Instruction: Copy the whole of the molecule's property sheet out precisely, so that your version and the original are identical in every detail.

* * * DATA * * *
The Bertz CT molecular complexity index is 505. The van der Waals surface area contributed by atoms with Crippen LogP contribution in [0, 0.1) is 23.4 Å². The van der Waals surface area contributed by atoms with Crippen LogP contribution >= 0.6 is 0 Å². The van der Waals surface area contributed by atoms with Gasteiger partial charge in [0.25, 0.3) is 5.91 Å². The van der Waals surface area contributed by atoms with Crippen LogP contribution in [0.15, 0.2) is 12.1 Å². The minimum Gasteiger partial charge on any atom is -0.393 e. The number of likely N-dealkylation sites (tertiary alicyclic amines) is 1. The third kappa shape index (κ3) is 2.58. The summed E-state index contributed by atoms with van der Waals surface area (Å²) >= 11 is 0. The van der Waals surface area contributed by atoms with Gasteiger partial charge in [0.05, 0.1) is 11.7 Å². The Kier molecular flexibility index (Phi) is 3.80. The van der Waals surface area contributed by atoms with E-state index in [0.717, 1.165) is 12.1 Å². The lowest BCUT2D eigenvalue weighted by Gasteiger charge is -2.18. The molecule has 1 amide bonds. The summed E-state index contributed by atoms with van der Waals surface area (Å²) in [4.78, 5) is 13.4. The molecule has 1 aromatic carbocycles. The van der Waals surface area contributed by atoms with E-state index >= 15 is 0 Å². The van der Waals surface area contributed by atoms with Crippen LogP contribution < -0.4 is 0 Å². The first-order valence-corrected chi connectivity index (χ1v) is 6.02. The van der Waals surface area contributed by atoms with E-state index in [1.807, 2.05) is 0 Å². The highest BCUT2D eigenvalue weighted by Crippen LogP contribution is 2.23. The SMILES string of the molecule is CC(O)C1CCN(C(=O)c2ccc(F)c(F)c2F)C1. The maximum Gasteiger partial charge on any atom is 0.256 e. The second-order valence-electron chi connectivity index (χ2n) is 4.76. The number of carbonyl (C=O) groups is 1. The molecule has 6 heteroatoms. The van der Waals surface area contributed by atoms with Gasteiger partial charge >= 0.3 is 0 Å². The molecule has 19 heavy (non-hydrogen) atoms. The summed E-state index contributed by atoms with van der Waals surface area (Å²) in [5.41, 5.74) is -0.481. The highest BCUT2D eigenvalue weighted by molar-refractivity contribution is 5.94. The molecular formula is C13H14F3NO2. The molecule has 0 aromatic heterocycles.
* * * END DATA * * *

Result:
The Bertz CT molecular complexity index is 505. The van der Waals surface area contributed by atoms with Crippen LogP contribution in [0, 0.1) is 23.4 Å². The van der Waals surface area contributed by atoms with Crippen LogP contribution >= 0.6 is 0 Å². The van der Waals surface area contributed by atoms with Gasteiger partial charge in [0.25, 0.3) is 5.91 Å². The van der Waals surface area contributed by atoms with Crippen LogP contribution in [0.15, 0.2) is 12.1 Å². The minimum Gasteiger partial charge on any atom is -0.393 e. The number of likely N-dealkylation sites (tertiary alicyclic amines) is 1. The third kappa shape index (κ3) is 2.58. The summed E-state index contributed by atoms with van der Waals surface area (Å²) >= 11 is 0. The van der Waals surface area contributed by atoms with Gasteiger partial charge in [0.05, 0.1) is 11.7 Å². The Kier molecular flexibility index (Phi) is 3.80. The van der Waals surface area contributed by atoms with E-state index in [0.717, 1.165) is 12.1 Å². The lowest BCUT2D eigenvalue weighted by Gasteiger charge is -2.18. The molecule has 1 amide bonds. The summed E-state index contributed by atoms with van der Waals surface area (Å²) in [4.78, 5) is 13.4. The molecule has 1 aromatic carbocycles. The van der Waals surface area contributed by atoms with E-state index >= 15 is 0 Å². The van der Waals surface area contributed by atoms with Crippen LogP contribution < -0.4 is 0 Å². The first-order valence-corrected chi connectivity index (χ1v) is 6.02. The van der Waals surface area contributed by atoms with E-state index in [1.807, 2.05) is 0 Å². The highest BCUT2D eigenvalue weighted by Crippen LogP contribution is 2.23. The SMILES string of the molecule is CC(O)C1CCN(C(=O)c2ccc(F)c(F)c2F)C1. The maximum Gasteiger partial charge on any atom is 0.256 e. The second-order valence-electron chi connectivity index (χ2n) is 4.76. The number of carbonyl (C=O) groups is 1. The molecule has 6 heteroatoms. The van der Waals surface area contributed by atoms with Gasteiger partial charge >= 0.3 is 0 Å². The molecule has 19 heavy (non-hydrogen) atoms. The summed E-state index contributed by atoms with van der Waals surface area (Å²) in [5.41, 5.74) is -0.481. The highest BCUT2D eigenvalue weighted by molar-refractivity contribution is 5.94. The molecular formula is C13H14F3NO2. The molecule has 0 aromatic heterocycles.